Tuesday, February 6, 2018

Ernie Pyle's Story of G.I. Joe

"Ernie Pyle's 'Story of G.I.Joe'" (William A. Wellman, 1945) One of 2009's films designated to be preserved by the Library of Congress—and boy, does it need it, the current DVD displaying scratches, bad splices, and scenes truncated in the middle of dialogue—"The Story of G.I. Joe" was an uncommon war movie, especially for one produced in the middle of the conflict it portrayed, showing a less-varnished portrait of war and the soldiers fighting it. Done with the co-operation of the military and advice from an office-load of war correspondents, the film is an unglamorous, non-propagandistic look at the life of the common infantryman. In it, the grunt's are grimey, muddy, ass-scratching, spitting dog-faces, who get exhausted, make mistakes, leave behind fallen comrades, but keep slogging.

But then, it had to be.
Ernie Pyle, a Scripps-Howard correspondent covering the European theater took the tough route with his reportage, staying out of the clean briefing rooms and jumping into the fox-holes with the entrenched common soldiers. Through the course of his work, he became a beloved go-between for the soldiers and the folks back home aching for something other than the Big Picture and the Campaign—there were plenty of other Corona jockeys to do that—but on the soldiers following orders, following dirt roads, punching through entrenched enemy forces—their kids. Pyle's writing was clear-eyed, unsentimental and just discreet enough for the censors, written usually with the help of a bottle. He won the Pulitzer for his correspondent work in 1944, and had a hand in shaping the film.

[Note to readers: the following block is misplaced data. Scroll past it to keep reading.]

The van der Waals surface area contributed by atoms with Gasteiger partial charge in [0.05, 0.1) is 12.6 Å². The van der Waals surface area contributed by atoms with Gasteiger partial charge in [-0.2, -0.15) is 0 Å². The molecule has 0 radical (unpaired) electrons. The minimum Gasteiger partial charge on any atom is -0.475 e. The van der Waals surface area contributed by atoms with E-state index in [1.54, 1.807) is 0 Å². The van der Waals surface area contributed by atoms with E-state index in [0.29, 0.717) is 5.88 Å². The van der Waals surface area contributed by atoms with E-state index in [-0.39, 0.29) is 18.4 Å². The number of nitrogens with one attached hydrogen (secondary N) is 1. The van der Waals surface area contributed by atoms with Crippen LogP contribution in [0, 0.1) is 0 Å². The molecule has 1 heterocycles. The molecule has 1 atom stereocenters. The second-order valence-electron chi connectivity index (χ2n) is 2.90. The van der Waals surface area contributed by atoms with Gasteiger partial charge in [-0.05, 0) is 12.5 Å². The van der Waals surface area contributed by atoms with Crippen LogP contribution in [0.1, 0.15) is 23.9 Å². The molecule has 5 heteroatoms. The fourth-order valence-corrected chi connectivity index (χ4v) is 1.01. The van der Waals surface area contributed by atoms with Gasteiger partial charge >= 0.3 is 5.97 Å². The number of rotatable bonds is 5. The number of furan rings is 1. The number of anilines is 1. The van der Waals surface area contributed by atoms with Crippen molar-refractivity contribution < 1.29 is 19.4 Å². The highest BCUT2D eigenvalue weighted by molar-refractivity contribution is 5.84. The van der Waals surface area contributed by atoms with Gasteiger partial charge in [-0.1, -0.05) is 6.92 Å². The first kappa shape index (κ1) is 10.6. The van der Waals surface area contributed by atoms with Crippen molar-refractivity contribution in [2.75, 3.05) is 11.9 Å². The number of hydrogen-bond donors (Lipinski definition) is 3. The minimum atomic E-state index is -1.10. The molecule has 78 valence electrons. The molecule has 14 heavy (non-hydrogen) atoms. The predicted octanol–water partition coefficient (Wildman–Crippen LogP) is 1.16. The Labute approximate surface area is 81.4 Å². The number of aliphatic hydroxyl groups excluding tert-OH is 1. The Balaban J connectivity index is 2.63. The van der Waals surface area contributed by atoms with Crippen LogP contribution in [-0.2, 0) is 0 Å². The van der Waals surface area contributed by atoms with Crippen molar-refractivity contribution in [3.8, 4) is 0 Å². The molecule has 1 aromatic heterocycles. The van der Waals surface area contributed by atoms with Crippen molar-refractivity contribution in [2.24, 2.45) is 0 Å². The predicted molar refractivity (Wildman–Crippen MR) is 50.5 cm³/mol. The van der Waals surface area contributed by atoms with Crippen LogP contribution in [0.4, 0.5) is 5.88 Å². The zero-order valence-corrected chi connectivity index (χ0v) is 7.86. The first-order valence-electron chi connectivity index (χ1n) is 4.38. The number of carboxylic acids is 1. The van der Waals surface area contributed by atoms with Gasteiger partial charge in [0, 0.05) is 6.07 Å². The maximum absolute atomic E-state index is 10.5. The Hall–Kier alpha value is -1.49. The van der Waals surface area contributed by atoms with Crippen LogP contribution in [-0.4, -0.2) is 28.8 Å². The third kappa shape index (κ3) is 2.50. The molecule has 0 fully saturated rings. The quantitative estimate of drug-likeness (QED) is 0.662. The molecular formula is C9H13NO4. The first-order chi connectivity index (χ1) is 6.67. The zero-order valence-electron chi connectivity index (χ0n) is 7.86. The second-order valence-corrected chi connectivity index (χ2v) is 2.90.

And he was the one to get William "Wild Bill" Wellman to direct the film.Wellman was an inspired choice, as he was the one who insisted on the weather-beaten look of the film. But the director was a fighter pilot in World War I, and was subject to the same inter-corps squabbling of most servicemen, and had a low opinion of the infantry, only stregthened by his run-ins with a recalcitrant Army adviser on his film "Wings." And the film has several instances of "mea culpa's" from the director,* extolling the scrappy courage of the guys with boots on the ground, as opposed to the guys with their heads in the clouds.


Burgess Meredith got a deferment to play the part of Ernie Pyle—he was picked over other actors because he wasn't well known and had an odd home-spun quality and a crusty voice that could make the tough joshing resonate with warmth. Every war film has a cuddly troop mascot, but not every film has someone ask (in humor) "Haven't you eaten this dog yet?" As the Captain in charge of the men, Robert Mitchum plays his role in the manner he used to the end of his days, looking authentic and undramatic, like he shipped in with the other ringers—only a lot taller—and hadn't slept in days, born with the weight of the world on his shoulders, but still balanced on his aching feet. Or maybe it was the mud that was holding him up.

It was the only time he was nominated for an Oscar for his acting.

Pyle never saw the movie. Two weeks before the premiere,
he was killed by a sniper on Ie Island off Okinawa in the Pacific. He was still with the troops, reporting their struggles.







* Besides a couple of on-the-nose comparisons between Army and Air Force—that seem to come out of nowhere—one of the various character arcs is for an infantryman dubbed "Wingless" (played by John R. Reilly), who starts the film depressed that he was drummed out of the Air Corps but soon comes around to a respect for the common foot-soldier.

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